Review: Reigns: Three Kingdoms (Nintendo Switch)

See the Lu Bu card and cower in fear.

7 mins read

Reigns has become a substantial little platform that the developers, Nerial, and publisher, Devolver Digital, never thought would extend as far as it has. Yet it has, and now it seems like there’s no end to what the developers can do next, now that they’re tapping into everything from popular licenses to real-world concepts. Reigns: Game of Thrones is arguably the finest Game of Thrones video game yet. Beyond is a trip and a half for anyone who likes science fiction from the 60s to 80s. And now there’s Reigns: Three Kingdoms.

Related reading: Also available on Nintendo Switch is a two pack collection of the original Reigns and its sequel. Our review.

Reigns: Three Kingdoms has everything Romance of the Three Kingdoms was well-known for. It starts with the Yellow Turban rebellion and then takes you through the events that dominated China through the rule of Liu Bei, Cao Cao, Sun Ce, and the other major leaders. As you journey through the narrative you get to enjoy the fluid alliances and political intrigue, recruit heroes to your cause, and even find spouses to wed.

There is even battle, with a simple turn-based combat system tasking you with building up a small army of followers and then clashing with other personalities of the era. It’s very minimalist, to be sure. You’re not playing Magic: The Gathering here. But it is very effective as a narrative tool: The Three Kingdoms was a time of endless strife, and the presence of that battle mode conveys that better than the Reigns standard gameplay of Tinder-like “swiping left or right to make binary decisions and progress the narrative” does.

A screenshot from Reigns Three Kingdoms

As Rebecca Jane Morgan summarised nicely in her essay Beginner’s Guide to Romance of the Three Kingdoms: “The list of petty regional lords and pretenders to the throne is gradually whittled down until there remains a triumvirate of challengers — Liu Bei’s Shu-Han, Cao Cao’s Wei, and Wu under the Sun family. What follows is an epic, winding tale of political and military intrigue, plots, assassinations, battles of wit, moral dilemmas, and an ever-changing web of alliances and loyalties. Each kingdom has its moments of triumph and disaster, and their rulers all declare themselves to be the sole legitimate emperor.” In Reigns, all of this is there. The combat system handles battlefield dramas, and the swipe system neatly summarises the social dynamics. In fact, it’s almost the perfect way to approach it, because often these leaders were capricious, and it’s not a stretch of the imagination to believe that their real-world approach to making decisions was to basically “swipe left or right” based on whims, too.

Sadly, Reigns doesn’t always get it right. It seems like the developers have lost control over the decision flowcharts, since you can take actions and then have cards and events down the track directly counter those decisions. Kill a major general by swiping right? Imagine your surprise when he shows back up again after a leftwards swipe a few turns later. Make a character a sworn enemy one moment and then he’s your best friend because of a few fortuitous further swipes. The original Reigns hid this better… or, at least, was able to embrace the chaos in a way that a real-history setting cannot. You’ll still be able to follow the overarching plot, but sadly there’s a lot of moment-to-moment play where the developers don’t seem to have been particularly concerned with continuity.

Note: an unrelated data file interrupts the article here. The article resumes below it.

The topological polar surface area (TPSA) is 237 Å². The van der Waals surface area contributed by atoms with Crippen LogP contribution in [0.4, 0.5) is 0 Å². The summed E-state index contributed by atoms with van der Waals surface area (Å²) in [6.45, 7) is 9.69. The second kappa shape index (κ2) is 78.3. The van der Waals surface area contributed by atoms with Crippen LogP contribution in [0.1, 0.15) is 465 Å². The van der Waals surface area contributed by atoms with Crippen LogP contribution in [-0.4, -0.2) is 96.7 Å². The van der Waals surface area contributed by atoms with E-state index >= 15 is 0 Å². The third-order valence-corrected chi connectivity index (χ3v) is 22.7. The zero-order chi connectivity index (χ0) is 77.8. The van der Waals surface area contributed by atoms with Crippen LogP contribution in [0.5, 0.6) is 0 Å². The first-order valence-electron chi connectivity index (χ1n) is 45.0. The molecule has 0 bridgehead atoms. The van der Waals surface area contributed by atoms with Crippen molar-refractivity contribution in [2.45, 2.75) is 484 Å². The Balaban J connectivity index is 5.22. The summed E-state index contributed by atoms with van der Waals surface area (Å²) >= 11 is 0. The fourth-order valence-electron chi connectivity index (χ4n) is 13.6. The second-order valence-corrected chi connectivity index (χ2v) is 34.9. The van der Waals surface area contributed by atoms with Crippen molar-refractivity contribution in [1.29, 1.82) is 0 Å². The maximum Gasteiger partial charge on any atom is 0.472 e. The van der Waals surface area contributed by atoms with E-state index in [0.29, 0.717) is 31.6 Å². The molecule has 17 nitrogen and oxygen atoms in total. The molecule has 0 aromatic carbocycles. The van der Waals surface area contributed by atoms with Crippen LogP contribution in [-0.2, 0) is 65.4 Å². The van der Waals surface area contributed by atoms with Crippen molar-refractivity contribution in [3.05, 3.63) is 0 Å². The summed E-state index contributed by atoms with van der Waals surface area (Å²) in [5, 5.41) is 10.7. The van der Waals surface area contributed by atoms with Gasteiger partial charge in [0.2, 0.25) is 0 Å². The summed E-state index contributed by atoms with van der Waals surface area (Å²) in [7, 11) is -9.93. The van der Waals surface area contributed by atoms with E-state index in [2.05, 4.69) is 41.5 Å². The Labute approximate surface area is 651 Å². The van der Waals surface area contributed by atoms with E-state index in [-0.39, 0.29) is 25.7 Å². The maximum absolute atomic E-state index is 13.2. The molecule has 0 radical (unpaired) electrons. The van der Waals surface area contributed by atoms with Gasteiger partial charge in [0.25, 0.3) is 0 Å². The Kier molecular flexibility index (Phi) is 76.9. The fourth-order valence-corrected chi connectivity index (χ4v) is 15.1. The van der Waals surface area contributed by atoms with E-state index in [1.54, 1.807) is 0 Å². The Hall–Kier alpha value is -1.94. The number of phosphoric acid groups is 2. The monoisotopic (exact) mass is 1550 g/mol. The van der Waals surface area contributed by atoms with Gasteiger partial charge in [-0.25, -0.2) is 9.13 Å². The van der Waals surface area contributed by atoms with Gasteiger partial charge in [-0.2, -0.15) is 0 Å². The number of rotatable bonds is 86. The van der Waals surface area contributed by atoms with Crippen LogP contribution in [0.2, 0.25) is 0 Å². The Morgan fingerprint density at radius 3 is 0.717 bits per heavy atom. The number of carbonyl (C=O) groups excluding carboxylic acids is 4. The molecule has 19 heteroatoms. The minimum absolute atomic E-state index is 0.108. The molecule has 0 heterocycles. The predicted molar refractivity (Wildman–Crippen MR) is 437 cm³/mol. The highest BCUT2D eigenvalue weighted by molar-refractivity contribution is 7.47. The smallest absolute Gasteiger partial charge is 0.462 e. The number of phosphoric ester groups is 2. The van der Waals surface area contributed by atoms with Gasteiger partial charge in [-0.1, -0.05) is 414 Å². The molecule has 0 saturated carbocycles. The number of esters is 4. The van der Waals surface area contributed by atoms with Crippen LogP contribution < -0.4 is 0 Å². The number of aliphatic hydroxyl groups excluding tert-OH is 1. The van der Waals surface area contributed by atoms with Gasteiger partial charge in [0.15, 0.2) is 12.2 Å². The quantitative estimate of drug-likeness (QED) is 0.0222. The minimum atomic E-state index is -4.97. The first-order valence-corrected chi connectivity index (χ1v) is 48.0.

As with all Reigns games, each decision you make will affect one of four “bars” across the top of the screen, representing food, the love of the people, military strength and so on. The goal is to keep your “score” in each of those bars close to the middle. Ever fill one up completely (or let another empty out), and your character will die horribly somehow. Thankfully, in the world of Reigns: Three Kingdoms, all that the death of a character means is that the heir takes things up the baton and continues things fresh.

A screenshot from Reigns Three Kingdoms

From a mechanical gameplay perspective, this makes sense, because otherwise Reigns: Three Kingdoms would be an impossibly long adventure if you started at the very beginning each time. However, from a thematic perspective, it’s a baffling decision since the core of the Three Kingdoms story is that rulers’ whims have consequences. Here the consequences are barely more inconvenient than a second of time wasted.

Ultimately this does undermine the game in its biggest moments. Those epic scenes, like the Battle of Chibi, become lost in the motion of whipping through cards, barely thinking about the decisions because the stakes are so low.

As a proof of concept, Reigns: Three Kingdoms is intriguing. As far as allowing players to travel through history (and/or literature) and play out “what if” hypothetical scenarios based on moral decisions, there is clearly a lot of potential here. Is there a future where we can talk sense into Napoleon before he marches on Moscow, or give Romeo & Juliet a happy ending? Reigns could well give that to us. For it to truly work, though, the developers just need to manage continuity and introduce a sense of consequence to our actions when trying to reverse history. That way, when we successfully do achieve something, we can feel like actual heroes in the story.

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Matt S. is the Editor-in-Chief and Publisher of DDNet. He's been writing about games for over 20 years, including a book, but is perhaps best-known for being the high priest of the Church of Hatsune Miku.

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